Don Giovanni, Cobb Energy Performing Arts Centre — Set in the Andalusian city of Seville in the 17th century, Mozart’s comedy tells the tale of a recidivous cad who in a single day manages to bring about his own destruction. Based on the story of Don Juan by Spanish dramatist Tirso de Molina and subtitled The Libertine Punished, Don Giovanni’s story is of a likeable yet unprincipled fellow who loves but deceives women by the dozen, leading eventually to hellish retribution. Near the opera’s conclusion, a statue made of stone turns into a vindictive ghost in order to extract contrition from the scoundrel; eternal damnation is a distinct possibilty. Taking the lead in the Atlanta Opera’s production is bass-baritone Brandon Cedel, a native of South Carolina who in under a decade has made a name for himself with performances at the Glyndebourne Festival, the Metropolitan Opera, the Lyric Opera of both Chicago and Boston, and the Canadian Opera Company.
$48 - $160. Cobb Energy Performing Arts Centre, 2800 Cobb Galleria Parkway, Atlanta 30339. 770-916-2852 atlantaopera.org
The White Chip, Dad's Garage — The central protagonist is watching his successful theatrical career disintegrate in a haze of alcohol and self-destruction. The fact that he has a wife and good friends is not enough to keep him afloat. “Follow his life from first sip to first love, critical hit to critical care, all the way to rock bottom, where he carves an unusual path to sobriety,” the blurb says. Playing the role of the loser is former Theatrical Outfit director Tom Key, and the title refers to an item given to people in recovery by Alcoholics Anonymous. Also in the cast are Andrew Banator and Gina Rickicki. “A dry comedy about drying out,” Times Square called it. According to The New York Times, the play is “a delicate equilibrium between laugh-out-loud comedy and gasp-inducing, self-inflicted tragedy.” Playwright Sean Daniels, a Dad’s Garage founding member, was recently appointed by Florida Studio Theatre as director to the Recovery Project, a new initiative working to heal the stigma of addiction and recovery through the development of new plays, education programs, and outreach.
$25 ($15 youth, students) Dad's Garage, 569 Ezzard Street, Atlanta 30312. Theatricaloutfit.org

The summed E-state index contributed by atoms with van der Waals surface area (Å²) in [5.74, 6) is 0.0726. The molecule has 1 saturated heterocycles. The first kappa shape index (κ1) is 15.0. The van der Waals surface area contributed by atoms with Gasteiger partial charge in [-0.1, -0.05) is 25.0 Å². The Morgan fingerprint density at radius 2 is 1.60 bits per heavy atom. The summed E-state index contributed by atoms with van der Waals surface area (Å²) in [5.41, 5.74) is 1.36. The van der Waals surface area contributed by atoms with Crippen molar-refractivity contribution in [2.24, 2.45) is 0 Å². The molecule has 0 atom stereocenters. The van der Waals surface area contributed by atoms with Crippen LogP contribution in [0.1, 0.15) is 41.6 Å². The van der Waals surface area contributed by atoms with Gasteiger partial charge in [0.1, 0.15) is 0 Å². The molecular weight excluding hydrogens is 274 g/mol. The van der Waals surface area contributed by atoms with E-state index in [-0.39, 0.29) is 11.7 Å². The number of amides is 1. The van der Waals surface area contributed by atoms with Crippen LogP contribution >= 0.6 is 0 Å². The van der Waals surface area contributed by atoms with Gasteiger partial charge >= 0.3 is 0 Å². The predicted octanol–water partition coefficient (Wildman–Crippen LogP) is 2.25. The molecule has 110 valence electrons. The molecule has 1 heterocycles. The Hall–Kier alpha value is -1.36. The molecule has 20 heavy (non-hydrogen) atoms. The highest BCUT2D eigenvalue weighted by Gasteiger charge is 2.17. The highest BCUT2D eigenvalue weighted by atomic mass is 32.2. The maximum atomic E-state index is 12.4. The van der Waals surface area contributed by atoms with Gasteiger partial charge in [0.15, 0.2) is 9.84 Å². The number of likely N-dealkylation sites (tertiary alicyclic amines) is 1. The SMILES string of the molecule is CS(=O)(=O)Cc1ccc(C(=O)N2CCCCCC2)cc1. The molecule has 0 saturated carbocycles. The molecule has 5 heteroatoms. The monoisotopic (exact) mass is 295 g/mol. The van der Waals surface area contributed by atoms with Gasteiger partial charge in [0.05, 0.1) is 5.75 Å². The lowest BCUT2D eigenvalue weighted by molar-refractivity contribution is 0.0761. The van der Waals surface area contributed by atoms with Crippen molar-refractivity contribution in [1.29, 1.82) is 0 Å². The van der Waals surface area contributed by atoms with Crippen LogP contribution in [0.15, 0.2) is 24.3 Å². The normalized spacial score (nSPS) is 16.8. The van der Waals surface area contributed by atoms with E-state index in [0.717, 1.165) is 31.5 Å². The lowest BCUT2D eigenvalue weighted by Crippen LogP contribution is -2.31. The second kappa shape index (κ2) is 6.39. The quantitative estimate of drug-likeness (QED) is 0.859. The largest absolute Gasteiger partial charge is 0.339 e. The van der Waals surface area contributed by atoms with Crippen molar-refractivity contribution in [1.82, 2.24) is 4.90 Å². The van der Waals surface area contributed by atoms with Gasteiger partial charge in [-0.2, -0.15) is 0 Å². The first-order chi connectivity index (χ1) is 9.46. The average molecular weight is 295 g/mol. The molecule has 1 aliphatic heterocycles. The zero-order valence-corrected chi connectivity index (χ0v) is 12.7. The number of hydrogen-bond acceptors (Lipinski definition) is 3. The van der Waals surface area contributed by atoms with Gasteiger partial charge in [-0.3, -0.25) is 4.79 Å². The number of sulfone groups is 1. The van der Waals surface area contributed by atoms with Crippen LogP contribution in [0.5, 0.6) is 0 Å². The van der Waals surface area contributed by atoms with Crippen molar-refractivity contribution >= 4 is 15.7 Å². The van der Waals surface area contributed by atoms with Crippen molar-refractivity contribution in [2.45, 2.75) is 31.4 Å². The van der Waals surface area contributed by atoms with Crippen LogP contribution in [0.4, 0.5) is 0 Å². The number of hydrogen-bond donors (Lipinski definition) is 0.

Trae Crowder: Just Me and Ya’ll, Buckhead Theatre — The so-called Liberal Redneck is trekking around the country to deliver his unique brand of trenchant ranting to all and sundry, whether they like it or not. Trae Crowder rose to fame with a bunch of online videos that mercilessly lambasted whatever right-wingers were up to, and he parlayed that into podcasts, TV shows, stand-up appearances, and writing gigs. Crowder co-wrote and produced a documentary, Inherent Good, with former presidential candidate Andrew Yang, and showed up in the Veronica Mars reboot as Chattanooga Charlie. Born in rural Tennessee, Crowder authored the book The Liberal Redneck Manifesto: Draggin' Dixie Outta the Dark (2016). He describes his character as “just me cranked up to 11,” adding, “It all comes from an authentic place. I have a very stereotypical redneck background and upbringing and I am very liberal politically, but I don't act that way all the time; I'm not hollering my opinions in people's face(s) and stuff.”
$35 - $45 Buckhead Theatre, 3110 Roswell Road, Atlanta 30305. 404-843-2825 livenation.com
Riverdance: 25th Anniversary Show, Fox Theatre — The celebrated Irish dance extravaganza first seen by hordes a quarter century ago has been updated with “innovative and spectacular lighting, projection, stage, and costume designs” as well as a new soundtrack recording by composer Bill Whelan. Riverdance began as an “electrifying and innovative seven-minute dance piece” during the interval of the 1994 Eurovision Song Contest, and was then developed into a full-length stage show; it premiered in Dublin in early 1995, breaking box office records, and has since toured the world multiple times. “The music had moved into a very different position from when we first recorded it,” Whelan says of the latest version. “In this case, the music had been in the ether for a lot of the musicians, many of whom weren’t even born when I first wrote the score. As a result, these players come to this recording with a unique virtuosity - distinguished with both a familiarity and an energetic freshness.”
$36+ Fox Theatre, 660 Peachtree Street, Atlanta 30308. 855-285-5499 foxtheatre.org
Mufaro's Beautiful Daughters: An African Tale, Synchronicity Theatre — Director and choreographer Taryn Janelle calls Mufaro's Beautiful Daughters “a familiar tale with a timeless message.” Set in Zimbabwe, the play is a musical retelling of the children’s picture book by writer and illustrator John Steptoe, and was originally published in 1987; Steptoe was inspired by a folktale published by author G.M. Theal in 1895. “It has been such a joy and honor to have the opportunity to add a new dimension to this story — which was such a large part of my childhood — for a new generation of children, including my own,” Janelle wrote in an email. LeRell Ross, her collaborator, recounts his mother reading him the book as a child and “used this story to teach both me and my siblings that in a world and time where vanity is glorified and sought after, we should be like the king and Nyasha in the story, highlighting the beauty found within.” The king in question is looking for a local woman to marry and Mufaro, a villager, sends both his daughters - one good, the other not so much - to the castle as potential candidates. Drama ensues. For his efforts, Steptoe won the 1988 Coretta Scott King Award for Illustrators for demonstrating "appreciation of African American culture and universal human values" and his book went on to be adopted into many children's literature curricula, according to its publisher.
$25+ Synchronicity Theatre, 1545 Peachtree Street, Atlanta 30309. 404-484-8636 synchrotheatre.com